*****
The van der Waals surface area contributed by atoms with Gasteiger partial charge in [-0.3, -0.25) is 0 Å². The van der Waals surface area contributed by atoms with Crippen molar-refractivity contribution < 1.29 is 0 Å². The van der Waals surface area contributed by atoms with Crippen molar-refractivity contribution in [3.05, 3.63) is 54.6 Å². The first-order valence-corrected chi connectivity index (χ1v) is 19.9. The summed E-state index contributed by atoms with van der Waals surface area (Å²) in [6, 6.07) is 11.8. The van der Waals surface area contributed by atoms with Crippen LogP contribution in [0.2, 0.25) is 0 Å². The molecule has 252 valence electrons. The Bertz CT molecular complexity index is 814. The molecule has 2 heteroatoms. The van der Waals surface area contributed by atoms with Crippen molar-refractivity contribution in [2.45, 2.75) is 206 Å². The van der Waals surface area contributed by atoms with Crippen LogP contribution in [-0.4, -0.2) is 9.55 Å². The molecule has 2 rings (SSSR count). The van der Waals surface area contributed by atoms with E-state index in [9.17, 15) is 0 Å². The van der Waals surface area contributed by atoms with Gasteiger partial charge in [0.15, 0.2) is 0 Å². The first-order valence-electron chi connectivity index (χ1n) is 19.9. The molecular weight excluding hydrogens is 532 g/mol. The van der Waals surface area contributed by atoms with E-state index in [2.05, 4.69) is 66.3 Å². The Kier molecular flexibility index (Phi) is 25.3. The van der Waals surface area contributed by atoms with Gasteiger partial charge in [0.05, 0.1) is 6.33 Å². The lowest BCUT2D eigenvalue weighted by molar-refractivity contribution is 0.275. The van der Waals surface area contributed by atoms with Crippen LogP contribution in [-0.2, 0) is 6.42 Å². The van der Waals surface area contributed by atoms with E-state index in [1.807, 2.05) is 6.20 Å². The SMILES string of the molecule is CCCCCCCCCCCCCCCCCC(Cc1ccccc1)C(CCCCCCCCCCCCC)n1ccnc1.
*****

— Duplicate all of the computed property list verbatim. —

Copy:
The van der Waals surface area contributed by atoms with Gasteiger partial charge in [-0.3, -0.25) is 0 Å². The van der Waals surface area contributed by atoms with Crippen molar-refractivity contribution < 1.29 is 0 Å². The van der Waals surface area contributed by atoms with Crippen molar-refractivity contribution in [3.05, 3.63) is 54.6 Å². The first-order valence-corrected chi connectivity index (χ1v) is 19.9. The summed E-state index contributed by atoms with van der Waals surface area (Å²) in [6, 6.07) is 11.8. The van der Waals surface area contributed by atoms with Crippen LogP contribution in [0.2, 0.25) is 0 Å². The molecule has 252 valence electrons. The Bertz CT molecular complexity index is 814. The molecule has 2 heteroatoms. The van der Waals surface area contributed by atoms with Crippen molar-refractivity contribution in [2.45, 2.75) is 206 Å². The van der Waals surface area contributed by atoms with Crippen LogP contribution in [-0.4, -0.2) is 9.55 Å². The molecule has 2 rings (SSSR count). The van der Waals surface area contributed by atoms with E-state index in [9.17, 15) is 0 Å². The van der Waals surface area contributed by atoms with Gasteiger partial charge in [0.15, 0.2) is 0 Å². The first-order valence-electron chi connectivity index (χ1n) is 19.9. The molecular weight excluding hydrogens is 532 g/mol. The van der Waals surface area contributed by atoms with E-state index in [2.05, 4.69) is 66.3 Å². The Kier molecular flexibility index (Phi) is 25.3. The van der Waals surface area contributed by atoms with Gasteiger partial charge in [0.05, 0.1) is 6.33 Å². The lowest BCUT2D eigenvalue weighted by molar-refractivity contribution is 0.275. The van der Waals surface area contributed by atoms with Crippen LogP contribution in [-0.2, 0) is 6.42 Å². The van der Waals surface area contributed by atoms with E-state index in [1.807, 2.05) is 6.20 Å². The SMILES string of the molecule is CCCCCCCCCCCCCCCCCC(Cc1ccccc1)C(CCCCCCCCCCCCC)n1ccnc1.